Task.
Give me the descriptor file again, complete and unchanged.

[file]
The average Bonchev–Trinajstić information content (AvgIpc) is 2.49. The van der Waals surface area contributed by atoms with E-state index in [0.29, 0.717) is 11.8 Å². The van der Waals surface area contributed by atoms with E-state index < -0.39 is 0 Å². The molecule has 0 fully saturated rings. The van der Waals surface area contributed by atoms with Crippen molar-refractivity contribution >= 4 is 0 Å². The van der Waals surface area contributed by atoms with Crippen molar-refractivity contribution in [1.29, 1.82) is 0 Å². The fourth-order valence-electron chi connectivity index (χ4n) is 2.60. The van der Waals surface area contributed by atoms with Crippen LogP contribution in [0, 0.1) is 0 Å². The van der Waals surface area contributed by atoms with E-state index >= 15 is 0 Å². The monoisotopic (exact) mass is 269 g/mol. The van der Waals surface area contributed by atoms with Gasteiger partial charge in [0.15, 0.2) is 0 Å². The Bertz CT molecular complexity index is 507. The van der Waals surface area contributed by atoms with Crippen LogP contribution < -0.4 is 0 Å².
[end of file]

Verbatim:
The average Bonchev–Trinajstić information content (AvgIpc) is 2.49. The van der Waals surface area contributed by atoms with E-state index in [0.29, 0.717) is 11.8 Å². The van der Waals surface area contributed by atoms with E-state index < -0.39 is 0 Å². The molecule has 0 fully saturated rings. The van der Waals surface area contributed by atoms with Crippen molar-refractivity contribution >= 4 is 0 Å². The van der Waals surface area contributed by atoms with Crippen molar-refractivity contribution in [1.29, 1.82) is 0 Å². The fourth-order valence-electron chi connectivity index (χ4n) is 2.60. The van der Waals surface area contributed by atoms with Crippen LogP contribution in [0, 0.1) is 0 Å². The van der Waals surface area contributed by atoms with E-state index >= 15 is 0 Å². The monoisotopic (exact) mass is 269 g/mol. The van der Waals surface area contributed by atoms with Gasteiger partial charge in [0.15, 0.2) is 0 Å². The Bertz CT molecular complexity index is 507. The van der Waals surface area contributed by atoms with Crippen LogP contribution < -0.4 is 0 Å².